HOW ABOUT A TAPERED BUMP DIE ?

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  • Last Post 08 February 2019
R. Dupraz posted this 06 February 2019

While presently being locked into the Arctic's grip for apparently another thirty days, this feeble mind has been hard at work dreaming up projects to hold the world class boredom at bay. Therefore the question is...…

Is a tapered bump die where the taper matches the leade angle of the rifling an effective tool in improving the accuracy of the  lead bullet ? If so, does it produce noticeable results?  Or not worth the time and effort. 

 

R.

 

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RicinYakima posted this 06 February 2019

Well, I have used an Egan one and half degree tapered nose first sizing die for about 10 years and have been happy with the results. But I never did a side by side test. Plus all of my bullets are oversized and don't need the bumping part, just the taper of the first band to a completely seal of the throat.

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Maven posted this 06 February 2019

Is a tapered bump die where the taper matches the leade angle of the rifling an effective tool in improving the accuracy of the  lead bullet ? If so, does it produce noticeable results?  Or not worth the time and effort. 

Years ago I purchased one from Ed Wosika (The Hanned Line) made to measure for my M 70 Win. (.30-06).  It has consistently turned so-so performing CB designs into m.o.a. shooters.  Btw, it works with both plain base and gas checked CB's + it flattens the base of either very nicely.  In short, it was well worth it for me and my rifle.

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onondaga posted this 06 February 2019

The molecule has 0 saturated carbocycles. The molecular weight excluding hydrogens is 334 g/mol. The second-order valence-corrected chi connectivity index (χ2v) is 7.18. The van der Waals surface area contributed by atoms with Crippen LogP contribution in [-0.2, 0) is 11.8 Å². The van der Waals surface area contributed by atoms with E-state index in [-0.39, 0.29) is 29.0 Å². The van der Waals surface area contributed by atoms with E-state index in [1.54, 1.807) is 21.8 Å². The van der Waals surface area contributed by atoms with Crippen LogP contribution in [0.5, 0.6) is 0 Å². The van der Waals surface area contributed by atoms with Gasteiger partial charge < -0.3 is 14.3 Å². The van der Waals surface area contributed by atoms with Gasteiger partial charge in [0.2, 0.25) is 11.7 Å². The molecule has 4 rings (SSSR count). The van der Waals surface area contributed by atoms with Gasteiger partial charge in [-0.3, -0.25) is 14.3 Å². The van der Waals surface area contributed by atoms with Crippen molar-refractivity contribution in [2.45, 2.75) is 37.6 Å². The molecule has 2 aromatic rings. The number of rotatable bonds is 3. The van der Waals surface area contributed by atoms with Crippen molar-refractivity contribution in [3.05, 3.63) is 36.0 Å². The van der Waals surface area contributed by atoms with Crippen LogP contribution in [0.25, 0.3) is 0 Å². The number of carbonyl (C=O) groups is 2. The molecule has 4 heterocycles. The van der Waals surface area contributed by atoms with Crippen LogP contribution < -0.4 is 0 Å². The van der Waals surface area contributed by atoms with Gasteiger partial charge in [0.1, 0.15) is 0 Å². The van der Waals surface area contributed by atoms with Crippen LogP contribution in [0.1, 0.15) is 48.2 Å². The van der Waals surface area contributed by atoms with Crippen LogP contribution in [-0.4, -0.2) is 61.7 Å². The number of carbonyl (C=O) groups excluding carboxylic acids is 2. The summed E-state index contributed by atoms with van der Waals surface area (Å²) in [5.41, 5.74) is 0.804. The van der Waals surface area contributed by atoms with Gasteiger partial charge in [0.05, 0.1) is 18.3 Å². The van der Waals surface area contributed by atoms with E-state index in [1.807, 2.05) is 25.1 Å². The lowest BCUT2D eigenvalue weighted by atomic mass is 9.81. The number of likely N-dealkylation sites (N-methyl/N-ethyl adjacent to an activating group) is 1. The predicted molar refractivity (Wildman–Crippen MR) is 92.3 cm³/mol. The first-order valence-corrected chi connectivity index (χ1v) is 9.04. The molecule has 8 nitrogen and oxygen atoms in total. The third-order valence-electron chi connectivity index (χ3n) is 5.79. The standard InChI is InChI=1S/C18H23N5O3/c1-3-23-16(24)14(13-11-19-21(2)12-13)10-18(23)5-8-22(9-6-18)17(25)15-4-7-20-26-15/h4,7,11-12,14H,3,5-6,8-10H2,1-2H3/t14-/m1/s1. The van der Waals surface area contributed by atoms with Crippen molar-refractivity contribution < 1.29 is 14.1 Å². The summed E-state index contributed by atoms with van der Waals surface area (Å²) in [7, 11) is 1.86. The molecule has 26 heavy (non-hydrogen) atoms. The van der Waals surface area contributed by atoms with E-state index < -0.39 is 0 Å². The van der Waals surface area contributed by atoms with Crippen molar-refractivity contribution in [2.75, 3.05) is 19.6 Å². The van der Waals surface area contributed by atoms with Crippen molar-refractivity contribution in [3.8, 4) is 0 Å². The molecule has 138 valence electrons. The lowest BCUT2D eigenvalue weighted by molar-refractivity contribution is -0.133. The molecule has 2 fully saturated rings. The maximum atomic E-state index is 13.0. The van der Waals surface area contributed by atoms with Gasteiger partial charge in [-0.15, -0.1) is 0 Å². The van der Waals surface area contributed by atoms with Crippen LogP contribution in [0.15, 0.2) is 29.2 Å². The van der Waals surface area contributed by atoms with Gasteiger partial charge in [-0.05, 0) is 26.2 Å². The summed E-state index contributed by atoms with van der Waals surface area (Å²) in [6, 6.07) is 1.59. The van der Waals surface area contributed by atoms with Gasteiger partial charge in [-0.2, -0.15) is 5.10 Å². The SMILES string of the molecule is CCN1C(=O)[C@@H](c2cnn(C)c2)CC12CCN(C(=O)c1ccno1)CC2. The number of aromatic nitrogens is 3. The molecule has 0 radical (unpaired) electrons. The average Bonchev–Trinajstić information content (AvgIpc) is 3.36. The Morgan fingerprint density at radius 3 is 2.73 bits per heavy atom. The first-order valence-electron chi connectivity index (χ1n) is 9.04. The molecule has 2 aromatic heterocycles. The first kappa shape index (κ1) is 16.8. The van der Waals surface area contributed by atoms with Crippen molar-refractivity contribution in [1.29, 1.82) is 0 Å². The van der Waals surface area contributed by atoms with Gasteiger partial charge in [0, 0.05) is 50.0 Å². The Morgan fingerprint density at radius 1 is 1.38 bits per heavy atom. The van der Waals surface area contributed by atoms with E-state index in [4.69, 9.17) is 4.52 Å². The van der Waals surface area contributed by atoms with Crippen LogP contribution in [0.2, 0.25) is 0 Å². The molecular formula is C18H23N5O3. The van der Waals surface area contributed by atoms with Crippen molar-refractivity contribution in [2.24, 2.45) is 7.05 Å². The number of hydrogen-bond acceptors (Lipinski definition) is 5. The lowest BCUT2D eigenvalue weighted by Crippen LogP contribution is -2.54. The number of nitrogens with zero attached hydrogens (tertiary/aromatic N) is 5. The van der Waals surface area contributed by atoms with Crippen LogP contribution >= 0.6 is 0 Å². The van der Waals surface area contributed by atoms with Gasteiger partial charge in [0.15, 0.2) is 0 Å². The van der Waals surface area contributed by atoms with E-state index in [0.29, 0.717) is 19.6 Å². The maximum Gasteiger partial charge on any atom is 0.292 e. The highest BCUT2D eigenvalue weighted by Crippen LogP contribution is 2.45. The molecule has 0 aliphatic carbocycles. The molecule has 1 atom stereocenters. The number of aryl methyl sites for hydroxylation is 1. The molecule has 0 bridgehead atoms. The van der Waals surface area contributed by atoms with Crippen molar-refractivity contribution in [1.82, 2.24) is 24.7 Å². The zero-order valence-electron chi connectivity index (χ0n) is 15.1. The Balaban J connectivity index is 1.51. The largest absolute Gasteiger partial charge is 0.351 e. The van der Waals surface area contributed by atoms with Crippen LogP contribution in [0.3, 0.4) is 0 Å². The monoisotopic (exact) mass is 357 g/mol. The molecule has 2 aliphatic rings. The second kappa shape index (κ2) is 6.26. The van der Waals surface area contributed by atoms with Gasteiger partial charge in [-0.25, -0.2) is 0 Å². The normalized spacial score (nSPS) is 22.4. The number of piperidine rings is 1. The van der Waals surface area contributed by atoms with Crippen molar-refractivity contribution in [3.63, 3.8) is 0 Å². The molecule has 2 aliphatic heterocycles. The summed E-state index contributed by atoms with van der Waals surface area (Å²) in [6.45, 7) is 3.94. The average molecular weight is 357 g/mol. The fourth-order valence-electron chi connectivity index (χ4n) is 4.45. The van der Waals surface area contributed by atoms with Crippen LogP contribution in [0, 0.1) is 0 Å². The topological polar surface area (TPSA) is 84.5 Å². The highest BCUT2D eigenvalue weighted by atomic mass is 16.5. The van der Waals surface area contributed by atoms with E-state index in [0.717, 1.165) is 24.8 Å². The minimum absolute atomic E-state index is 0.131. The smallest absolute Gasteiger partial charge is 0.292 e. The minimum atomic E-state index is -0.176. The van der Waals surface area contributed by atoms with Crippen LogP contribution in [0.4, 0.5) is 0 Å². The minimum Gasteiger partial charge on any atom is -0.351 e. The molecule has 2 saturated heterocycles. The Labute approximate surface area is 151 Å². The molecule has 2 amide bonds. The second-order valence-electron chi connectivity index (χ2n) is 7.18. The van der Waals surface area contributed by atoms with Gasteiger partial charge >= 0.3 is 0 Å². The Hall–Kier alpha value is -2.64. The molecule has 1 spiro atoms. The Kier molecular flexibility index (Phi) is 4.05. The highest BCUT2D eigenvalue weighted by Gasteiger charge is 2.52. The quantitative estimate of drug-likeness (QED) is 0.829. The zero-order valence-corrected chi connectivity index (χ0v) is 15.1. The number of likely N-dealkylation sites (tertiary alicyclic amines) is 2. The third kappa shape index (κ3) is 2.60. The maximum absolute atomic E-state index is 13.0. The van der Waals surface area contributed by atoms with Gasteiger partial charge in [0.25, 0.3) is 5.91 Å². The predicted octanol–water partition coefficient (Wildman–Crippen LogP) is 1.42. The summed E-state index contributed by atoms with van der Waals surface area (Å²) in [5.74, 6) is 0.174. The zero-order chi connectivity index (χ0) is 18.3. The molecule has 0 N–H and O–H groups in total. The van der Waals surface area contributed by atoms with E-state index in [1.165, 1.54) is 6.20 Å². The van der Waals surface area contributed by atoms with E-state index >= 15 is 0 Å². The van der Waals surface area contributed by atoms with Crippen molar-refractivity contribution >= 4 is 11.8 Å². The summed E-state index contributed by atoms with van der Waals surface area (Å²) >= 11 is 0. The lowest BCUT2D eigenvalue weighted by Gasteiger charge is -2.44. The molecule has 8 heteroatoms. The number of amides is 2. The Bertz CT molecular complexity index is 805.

How about picking a mold that just fits as cast?

Gary

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Scearcy posted this 06 February 2019

Several years ago I was shooting a stock 308 in the matches. Accuracy was ordinary. I ran RCBS 200 gr Sil bullets through a bump die which actually had too little taper (3/4 degree per side) for a 308. I was bumping these bullets up so a good deal of pressure was applied. Accuracy improved dramatically. Flatter bases? more uniform bullet? not sure what but something was dramatically better. Since then I have been a little skeptical of the need to EXACTLY match the taper of the bullet to the taper of the throat - at least in an over the counter rifle.

Jim

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BudHyett posted this 06 February 2019

How about picking a mold that just fits as cast?

Gary

There are circumstances where this happens involving luck. I have ordered custom two-cavity molds providing chamber casts and neither cavity come close to the other cavity, let alone matching the chamber. I am not faulting the mold maker, there are too many variables in machining tight tolerances when boring small holes. My first .30 caliber mold was a RCBS 30-180-SP that produced bullets withing a .005 grain range from both cavities and yet only one cavity shot well.

A custom mold will get you closer to the precision that you desire, but this mold still might need a bump die to get the final precision you seek. 

The RCBS 30-180-SP mentioned above shot the one cavity well in .a selection of .308 and .30-'06 rifles that Ed Doonan and I owned. The other cavity shot well in a Springfield I bought in California that would not shoot any cast bullet well. (It liked Sierra 165 grain SPBT and IMR 4895 powder.) In desperation, I tried the other cavity of the RCBS mold and the rifle produced and it shot well. Cast bullets will always be a mystery to me.

Country boy from Illinois, living in the Magical Pacific Northwest

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Ken Campbell Iowa posted this 07 February 2019

some wiseguy once queried::  which is faster ... darkness or light ??